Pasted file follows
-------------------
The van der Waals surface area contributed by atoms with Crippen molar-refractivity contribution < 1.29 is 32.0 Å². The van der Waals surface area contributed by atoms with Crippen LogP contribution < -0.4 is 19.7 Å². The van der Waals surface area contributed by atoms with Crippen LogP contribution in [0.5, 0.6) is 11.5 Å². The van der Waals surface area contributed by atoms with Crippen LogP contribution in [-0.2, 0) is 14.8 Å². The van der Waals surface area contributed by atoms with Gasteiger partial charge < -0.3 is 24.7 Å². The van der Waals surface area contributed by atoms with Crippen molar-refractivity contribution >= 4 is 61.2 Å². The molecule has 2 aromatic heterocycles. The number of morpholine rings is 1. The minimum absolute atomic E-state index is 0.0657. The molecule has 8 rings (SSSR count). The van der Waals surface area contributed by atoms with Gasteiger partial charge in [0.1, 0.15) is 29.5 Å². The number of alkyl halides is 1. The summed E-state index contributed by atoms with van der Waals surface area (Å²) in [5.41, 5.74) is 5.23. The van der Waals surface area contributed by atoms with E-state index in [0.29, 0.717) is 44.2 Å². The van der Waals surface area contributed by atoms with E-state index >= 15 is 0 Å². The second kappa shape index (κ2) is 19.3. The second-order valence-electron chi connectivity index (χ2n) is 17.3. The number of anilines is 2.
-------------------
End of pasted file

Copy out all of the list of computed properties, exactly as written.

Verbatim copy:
The van der Waals surface area contributed by atoms with Crippen molar-refractivity contribution < 1.29 is 32.0 Å². The van der Waals surface area contributed by atoms with Crippen LogP contribution < -0.4 is 19.7 Å². The van der Waals surface area contributed by atoms with Crippen LogP contribution in [0.5, 0.6) is 11.5 Å². The van der Waals surface area contributed by atoms with Crippen LogP contribution in [-0.2, 0) is 14.8 Å². The van der Waals surface area contributed by atoms with Gasteiger partial charge < -0.3 is 24.7 Å². The van der Waals surface area contributed by atoms with Crippen molar-refractivity contribution >= 4 is 61.2 Å². The molecule has 2 aromatic heterocycles. The number of morpholine rings is 1. The minimum absolute atomic E-state index is 0.0657. The molecule has 8 rings (SSSR count). The van der Waals surface area contributed by atoms with Gasteiger partial charge in [0.1, 0.15) is 29.5 Å². The number of alkyl halides is 1. The summed E-state index contributed by atoms with van der Waals surface area (Å²) in [5.41, 5.74) is 5.23. The van der Waals surface area contributed by atoms with E-state index in [0.29, 0.717) is 44.2 Å². The van der Waals surface area contributed by atoms with E-state index >= 15 is 0 Å². The second kappa shape index (κ2) is 19.3. The second-order valence-electron chi connectivity index (χ2n) is 17.3. The number of anilines is 2.